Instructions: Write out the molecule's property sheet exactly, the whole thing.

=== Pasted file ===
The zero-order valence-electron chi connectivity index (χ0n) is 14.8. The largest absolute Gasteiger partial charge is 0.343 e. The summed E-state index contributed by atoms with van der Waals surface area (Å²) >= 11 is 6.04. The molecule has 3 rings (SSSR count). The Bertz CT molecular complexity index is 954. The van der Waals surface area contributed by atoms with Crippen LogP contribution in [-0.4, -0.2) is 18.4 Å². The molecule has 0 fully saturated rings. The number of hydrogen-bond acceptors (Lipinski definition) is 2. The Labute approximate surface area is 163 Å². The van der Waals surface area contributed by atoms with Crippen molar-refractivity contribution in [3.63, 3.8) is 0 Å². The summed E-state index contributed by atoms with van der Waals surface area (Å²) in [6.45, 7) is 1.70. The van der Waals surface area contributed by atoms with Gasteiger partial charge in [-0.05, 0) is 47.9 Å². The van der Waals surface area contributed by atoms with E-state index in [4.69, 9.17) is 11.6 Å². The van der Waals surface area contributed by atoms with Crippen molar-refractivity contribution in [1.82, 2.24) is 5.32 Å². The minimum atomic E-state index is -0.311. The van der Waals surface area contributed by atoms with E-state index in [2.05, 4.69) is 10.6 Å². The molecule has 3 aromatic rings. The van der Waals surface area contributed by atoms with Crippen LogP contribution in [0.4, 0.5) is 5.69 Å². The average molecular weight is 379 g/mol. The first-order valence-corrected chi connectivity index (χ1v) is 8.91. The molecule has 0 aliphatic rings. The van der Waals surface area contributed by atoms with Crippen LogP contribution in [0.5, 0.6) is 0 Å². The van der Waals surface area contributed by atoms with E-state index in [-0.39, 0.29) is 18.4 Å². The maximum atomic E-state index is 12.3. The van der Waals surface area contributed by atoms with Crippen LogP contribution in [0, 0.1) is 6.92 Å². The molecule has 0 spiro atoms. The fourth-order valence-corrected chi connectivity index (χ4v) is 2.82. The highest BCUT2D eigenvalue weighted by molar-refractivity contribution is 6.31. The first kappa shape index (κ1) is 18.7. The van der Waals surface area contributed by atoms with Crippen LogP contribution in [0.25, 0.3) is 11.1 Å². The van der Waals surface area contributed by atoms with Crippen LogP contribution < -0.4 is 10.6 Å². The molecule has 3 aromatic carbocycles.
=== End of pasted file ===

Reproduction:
The zero-order valence-electron chi connectivity index (χ0n) is 14.8. The largest absolute Gasteiger partial charge is 0.343 e. The summed E-state index contributed by atoms with van der Waals surface area (Å²) >= 11 is 6.04. The molecule has 3 rings (SSSR count). The Bertz CT molecular complexity index is 954. The van der Waals surface area contributed by atoms with Crippen LogP contribution in [-0.4, -0.2) is 18.4 Å². The molecule has 0 fully saturated rings. The number of hydrogen-bond acceptors (Lipinski definition) is 2. The Labute approximate surface area is 163 Å². The van der Waals surface area contributed by atoms with Crippen molar-refractivity contribution in [3.63, 3.8) is 0 Å². The summed E-state index contributed by atoms with van der Waals surface area (Å²) in [6.45, 7) is 1.70. The van der Waals surface area contributed by atoms with Gasteiger partial charge in [-0.05, 0) is 47.9 Å². The van der Waals surface area contributed by atoms with E-state index in [4.69, 9.17) is 11.6 Å². The van der Waals surface area contributed by atoms with Crippen molar-refractivity contribution in [1.82, 2.24) is 5.32 Å². The minimum atomic E-state index is -0.311. The van der Waals surface area contributed by atoms with E-state index in [2.05, 4.69) is 10.6 Å². The molecule has 3 aromatic rings. The van der Waals surface area contributed by atoms with Crippen LogP contribution in [0.4, 0.5) is 5.69 Å². The average molecular weight is 379 g/mol. The first-order valence-corrected chi connectivity index (χ1v) is 8.91. The molecule has 0 aliphatic rings. The van der Waals surface area contributed by atoms with Crippen LogP contribution in [0.5, 0.6) is 0 Å². The van der Waals surface area contributed by atoms with E-state index in [-0.39, 0.29) is 18.4 Å². The maximum atomic E-state index is 12.3. The van der Waals surface area contributed by atoms with Crippen LogP contribution in [0, 0.1) is 6.92 Å². The molecule has 0 spiro atoms. The fourth-order valence-corrected chi connectivity index (χ4v) is 2.82. The highest BCUT2D eigenvalue weighted by molar-refractivity contribution is 6.31. The first kappa shape index (κ1) is 18.7. The van der Waals surface area contributed by atoms with Crippen LogP contribution in [0.25, 0.3) is 11.1 Å². The van der Waals surface area contributed by atoms with Crippen LogP contribution < -0.4 is 10.6 Å². The molecule has 3 aromatic carbocycles.